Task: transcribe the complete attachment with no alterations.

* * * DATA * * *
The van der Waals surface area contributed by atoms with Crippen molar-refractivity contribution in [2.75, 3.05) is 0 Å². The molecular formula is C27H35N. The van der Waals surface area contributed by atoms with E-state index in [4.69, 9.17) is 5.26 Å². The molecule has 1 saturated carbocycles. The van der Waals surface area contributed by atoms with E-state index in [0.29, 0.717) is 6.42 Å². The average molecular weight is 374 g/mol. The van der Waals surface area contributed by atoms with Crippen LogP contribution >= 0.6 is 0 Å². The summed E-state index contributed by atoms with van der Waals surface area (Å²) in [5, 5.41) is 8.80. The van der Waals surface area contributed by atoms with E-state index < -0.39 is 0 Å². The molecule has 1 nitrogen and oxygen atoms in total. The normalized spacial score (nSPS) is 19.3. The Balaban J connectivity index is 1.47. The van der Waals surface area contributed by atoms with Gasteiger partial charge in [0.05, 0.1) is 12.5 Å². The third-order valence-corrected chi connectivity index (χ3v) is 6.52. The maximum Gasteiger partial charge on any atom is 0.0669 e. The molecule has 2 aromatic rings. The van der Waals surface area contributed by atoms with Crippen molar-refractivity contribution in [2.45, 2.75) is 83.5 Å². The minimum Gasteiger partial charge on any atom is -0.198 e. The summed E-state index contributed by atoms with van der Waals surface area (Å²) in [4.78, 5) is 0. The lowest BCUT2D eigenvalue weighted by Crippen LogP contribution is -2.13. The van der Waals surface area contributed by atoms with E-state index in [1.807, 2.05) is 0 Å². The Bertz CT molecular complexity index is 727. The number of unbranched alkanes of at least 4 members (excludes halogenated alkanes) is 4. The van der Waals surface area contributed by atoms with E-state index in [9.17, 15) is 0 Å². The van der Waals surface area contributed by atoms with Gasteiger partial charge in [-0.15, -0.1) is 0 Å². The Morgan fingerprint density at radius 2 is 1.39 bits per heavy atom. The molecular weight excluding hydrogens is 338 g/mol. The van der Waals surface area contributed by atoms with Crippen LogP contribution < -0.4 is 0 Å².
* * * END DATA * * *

The van der Waals surface area contributed by atoms with Crippen molar-refractivity contribution in [2.75, 3.05) is 0 Å². The molecular formula is C27H35N. The van der Waals surface area contributed by atoms with E-state index in [4.69, 9.17) is 5.26 Å². The molecule has 1 saturated carbocycles. The van der Waals surface area contributed by atoms with E-state index in [0.29, 0.717) is 6.42 Å². The average molecular weight is 374 g/mol. The van der Waals surface area contributed by atoms with Crippen LogP contribution >= 0.6 is 0 Å². The summed E-state index contributed by atoms with van der Waals surface area (Å²) in [5, 5.41) is 8.80. The van der Waals surface area contributed by atoms with E-state index < -0.39 is 0 Å². The molecule has 1 nitrogen and oxygen atoms in total. The normalized spacial score (nSPS) is 19.3. The Balaban J connectivity index is 1.47. The van der Waals surface area contributed by atoms with Gasteiger partial charge in [0.05, 0.1) is 12.5 Å². The third-order valence-corrected chi connectivity index (χ3v) is 6.52. The maximum Gasteiger partial charge on any atom is 0.0669 e. The molecule has 2 aromatic rings. The van der Waals surface area contributed by atoms with Crippen molar-refractivity contribution in [2.45, 2.75) is 83.5 Å². The minimum Gasteiger partial charge on any atom is -0.198 e. The summed E-state index contributed by atoms with van der Waals surface area (Å²) in [4.78, 5) is 0. The lowest BCUT2D eigenvalue weighted by Crippen LogP contribution is -2.13. The van der Waals surface area contributed by atoms with E-state index in [1.807, 2.05) is 0 Å². The Bertz CT molecular complexity index is 727. The number of unbranched alkanes of at least 4 members (excludes halogenated alkanes) is 4. The van der Waals surface area contributed by atoms with E-state index in [9.17, 15) is 0 Å². The van der Waals surface area contributed by atoms with Gasteiger partial charge in [-0.15, -0.1) is 0 Å². The Morgan fingerprint density at radius 2 is 1.39 bits per heavy atom. The molecular weight excluding hydrogens is 338 g/mol. The van der Waals surface area contributed by atoms with Crippen LogP contribution < -0.4 is 0 Å².